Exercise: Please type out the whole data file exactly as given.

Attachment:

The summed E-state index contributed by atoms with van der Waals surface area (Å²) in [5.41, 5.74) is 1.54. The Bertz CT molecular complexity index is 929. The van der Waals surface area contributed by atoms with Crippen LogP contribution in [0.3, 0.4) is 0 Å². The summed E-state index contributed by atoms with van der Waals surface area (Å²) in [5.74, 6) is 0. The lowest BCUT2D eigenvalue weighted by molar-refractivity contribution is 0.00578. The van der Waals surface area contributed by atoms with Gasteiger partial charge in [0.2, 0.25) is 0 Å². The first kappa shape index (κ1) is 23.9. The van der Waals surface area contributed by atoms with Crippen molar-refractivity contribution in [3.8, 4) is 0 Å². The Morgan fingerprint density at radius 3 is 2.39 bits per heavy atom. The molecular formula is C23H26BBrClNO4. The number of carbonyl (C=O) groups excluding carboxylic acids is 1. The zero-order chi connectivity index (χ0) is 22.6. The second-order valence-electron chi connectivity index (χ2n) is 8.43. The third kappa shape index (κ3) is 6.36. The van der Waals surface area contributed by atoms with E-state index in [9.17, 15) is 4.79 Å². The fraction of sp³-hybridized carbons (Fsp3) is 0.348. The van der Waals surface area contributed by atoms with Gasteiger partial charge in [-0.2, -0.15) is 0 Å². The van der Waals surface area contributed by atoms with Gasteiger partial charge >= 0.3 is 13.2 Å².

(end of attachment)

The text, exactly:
The summed E-state index contributed by atoms with van der Waals surface area (Å²) in [5.41, 5.74) is 1.54. The Bertz CT molecular complexity index is 929. The van der Waals surface area contributed by atoms with Crippen LogP contribution in [0.3, 0.4) is 0 Å². The summed E-state index contributed by atoms with van der Waals surface area (Å²) in [5.74, 6) is 0. The lowest BCUT2D eigenvalue weighted by molar-refractivity contribution is 0.00578. The van der Waals surface area contributed by atoms with Gasteiger partial charge in [0.2, 0.25) is 0 Å². The first kappa shape index (κ1) is 23.9. The van der Waals surface area contributed by atoms with Crippen molar-refractivity contribution in [3.8, 4) is 0 Å². The Morgan fingerprint density at radius 3 is 2.39 bits per heavy atom. The molecular formula is C23H26BBrClNO4. The number of carbonyl (C=O) groups excluding carboxylic acids is 1. The zero-order chi connectivity index (χ0) is 22.6. The second-order valence-electron chi connectivity index (χ2n) is 8.43. The third kappa shape index (κ3) is 6.36. The van der Waals surface area contributed by atoms with E-state index in [9.17, 15) is 4.79 Å². The fraction of sp³-hybridized carbons (Fsp3) is 0.348. The van der Waals surface area contributed by atoms with Gasteiger partial charge in [-0.2, -0.15) is 0 Å². The van der Waals surface area contributed by atoms with Gasteiger partial charge >= 0.3 is 13.2 Å².